Tonight we rounded up the first session of summer camp – the first month of camp is officially coming to an end, and the first lot of campers go home soon.
It’s been a long day. But a wonderful day.
The sun has been shining, people are smiling, I learned about a game called Greased Watermelon (think rugby… in the water… with a watermelon covered in grease as opposed to a rugby ball… and add in two teams of feisty females. It was intense)… I even snuck in a much needed power nap after lunch.
The end of the night, however, we had a huge ceremony to wrap things up, and as with all ceremonies, there were speeches. Inspiring, beautiful speeches celebrating diversity, accomplishment, feminism, individuality, fear, vulnerability, and all the good stuff that enriches our lives.
But one point in particular stuck out to me: when a speaker asked “what was the best advice you’ve been given?”
When I was 10 years old, I read this so-bad-it’s-good trashy teenage novel called “Hot or What” that I first adopted my favourite saying from: “love many, trust few, always paddle your own canoe”. It’s cute. But since then, I’ve been given bucket loads of advice from many people.
“Like every piece of diamond or stone; you are just as precious, yet just as unique” – a guy I used to play poker with
“What you put out, comes back threefold” – Wiccan law
“Be very careful – and don’t talk to anyone” – random dude in Springfield, Massachusetts
“Don’t eat yellow snow” – Frank Zappa (haha)
But seriously – I lose count of how many times people have wanted to impart their wisdom or advice on to me. So as I was thinking about the best piece of advice I’ve been given was, it kind of just hit me. I’ve never really been GIVEN any specific piece of advice that trumped anything else, but what I HAVE received are life lessons.
When my ex boyfriend committed suicide, I learned the importance of love, of reaching out, of communication, of recognizing bids for attention, how important it is to talk, ask for help, and allow yourself to feel. I learned that drug use – whether medication or “recreation” is not always the best way to deal with things; that a hug can have the same effect as a drug, and sometimes that’s all that’s needed. A shoulder to cry on, to trust, to rely on. I still think about Andrew often, and wish there was something more I could have done to help him help himself.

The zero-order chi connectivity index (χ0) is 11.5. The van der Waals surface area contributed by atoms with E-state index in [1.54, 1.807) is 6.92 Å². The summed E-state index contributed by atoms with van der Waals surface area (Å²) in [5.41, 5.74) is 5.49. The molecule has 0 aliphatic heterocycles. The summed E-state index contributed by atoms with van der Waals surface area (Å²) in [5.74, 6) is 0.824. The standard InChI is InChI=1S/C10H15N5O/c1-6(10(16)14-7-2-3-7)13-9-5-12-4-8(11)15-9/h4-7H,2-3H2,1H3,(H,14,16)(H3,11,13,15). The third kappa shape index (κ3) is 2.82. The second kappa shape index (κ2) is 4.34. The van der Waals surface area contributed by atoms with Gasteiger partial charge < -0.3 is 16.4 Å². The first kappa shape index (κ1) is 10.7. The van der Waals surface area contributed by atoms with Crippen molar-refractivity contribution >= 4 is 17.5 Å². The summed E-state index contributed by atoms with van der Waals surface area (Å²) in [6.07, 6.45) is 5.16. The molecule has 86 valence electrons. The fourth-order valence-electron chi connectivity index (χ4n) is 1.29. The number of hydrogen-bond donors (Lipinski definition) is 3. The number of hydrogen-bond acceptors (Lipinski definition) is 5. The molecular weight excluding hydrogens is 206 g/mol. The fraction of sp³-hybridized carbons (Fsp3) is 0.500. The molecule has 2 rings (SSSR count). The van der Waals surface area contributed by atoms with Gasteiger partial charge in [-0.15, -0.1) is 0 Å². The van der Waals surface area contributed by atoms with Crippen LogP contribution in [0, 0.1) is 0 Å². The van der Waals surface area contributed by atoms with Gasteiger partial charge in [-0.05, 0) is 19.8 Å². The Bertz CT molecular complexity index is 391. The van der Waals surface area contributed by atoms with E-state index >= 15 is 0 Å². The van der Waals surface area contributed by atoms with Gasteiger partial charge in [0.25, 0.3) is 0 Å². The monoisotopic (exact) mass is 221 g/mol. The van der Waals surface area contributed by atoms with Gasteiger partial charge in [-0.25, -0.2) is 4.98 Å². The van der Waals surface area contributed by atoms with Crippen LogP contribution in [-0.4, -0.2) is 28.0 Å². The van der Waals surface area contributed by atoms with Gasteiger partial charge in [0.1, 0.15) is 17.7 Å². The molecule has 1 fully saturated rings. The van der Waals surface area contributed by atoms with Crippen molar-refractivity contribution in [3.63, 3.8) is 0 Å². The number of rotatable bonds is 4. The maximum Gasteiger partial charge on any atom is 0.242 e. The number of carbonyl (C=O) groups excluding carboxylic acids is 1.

When my surrogate brother passed away from diabetic complications brought on by (literally) overdoing it, I learned the importance of taking time out, of resting, relaxing, that wasted time you enjoy wasting is not necessarily wasted time at all. I learned the importance of self care, and of not working yourself into the ground. I learned that health trumps money, and taking control of your life sometimes means putting yourself first. But more than that. Fraser was a hugely talented drummer who idolized Motley Crue (namely Tommy Lee), and would have done anything to live the rock n roll lifestyle to fulfill his dreams of music, of rock, of craziness, so his death taught me to stop being so selfdoubting and trust more. Life is short, and could end tomorrow, so why do I insist on holding myself back? Fraser is a huge reason why I decided to move to America – because if he can’t do it, I’m sure as bloody hell will; for me and for him. Keep dreaming, keep hustling.
When my surrogate dad passed away from alcoholism, it taught me to never let the dream take over. To always stay grounded, humble and – again – ask for help when and if I need it. Ritchie was a crazy man, and I’m incredibly privileged to have had him push me, support me, believe in me when I was growing up… I just wish he’d believed in himself more, and not so much in a vodka bottle.
So those are the pieces of advice that I’m holding on to. It might sound morbid, but I feel like there’s a positive to every negative situation. The balance of life; the yin and the yang. Every day is an opportunity to learn and grow; what’s the best piece of advice you’ve been given?